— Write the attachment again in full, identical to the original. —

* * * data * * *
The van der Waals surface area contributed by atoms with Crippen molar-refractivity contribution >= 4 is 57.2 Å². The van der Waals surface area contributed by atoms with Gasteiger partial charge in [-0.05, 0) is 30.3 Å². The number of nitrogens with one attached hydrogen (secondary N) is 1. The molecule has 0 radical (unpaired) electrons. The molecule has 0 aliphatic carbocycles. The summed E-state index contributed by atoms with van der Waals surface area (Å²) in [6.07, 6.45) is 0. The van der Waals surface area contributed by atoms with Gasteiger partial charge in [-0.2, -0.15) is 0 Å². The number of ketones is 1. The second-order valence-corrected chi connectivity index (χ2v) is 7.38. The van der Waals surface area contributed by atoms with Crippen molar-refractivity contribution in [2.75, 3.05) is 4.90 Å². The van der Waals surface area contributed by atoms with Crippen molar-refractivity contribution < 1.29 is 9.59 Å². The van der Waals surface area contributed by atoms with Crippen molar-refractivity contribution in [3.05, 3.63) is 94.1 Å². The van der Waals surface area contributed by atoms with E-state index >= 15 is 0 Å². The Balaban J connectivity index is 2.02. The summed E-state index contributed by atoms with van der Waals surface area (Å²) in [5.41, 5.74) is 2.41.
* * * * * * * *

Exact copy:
The van der Waals surface area contributed by atoms with Crippen molar-refractivity contribution >= 4 is 57.2 Å². The van der Waals surface area contributed by atoms with Gasteiger partial charge in [-0.05, 0) is 30.3 Å². The number of nitrogens with one attached hydrogen (secondary N) is 1. The molecule has 0 radical (unpaired) electrons. The molecule has 0 aliphatic carbocycles. The summed E-state index contributed by atoms with van der Waals surface area (Å²) in [6.07, 6.45) is 0. The van der Waals surface area contributed by atoms with Gasteiger partial charge in [-0.2, -0.15) is 0 Å². The number of ketones is 1. The second-order valence-corrected chi connectivity index (χ2v) is 7.38. The van der Waals surface area contributed by atoms with Crippen molar-refractivity contribution in [2.75, 3.05) is 4.90 Å². The van der Waals surface area contributed by atoms with Crippen molar-refractivity contribution < 1.29 is 9.59 Å². The van der Waals surface area contributed by atoms with Crippen molar-refractivity contribution in [3.05, 3.63) is 94.1 Å². The van der Waals surface area contributed by atoms with E-state index >= 15 is 0 Å². The Balaban J connectivity index is 2.02. The summed E-state index contributed by atoms with van der Waals surface area (Å²) in [5.41, 5.74) is 2.41.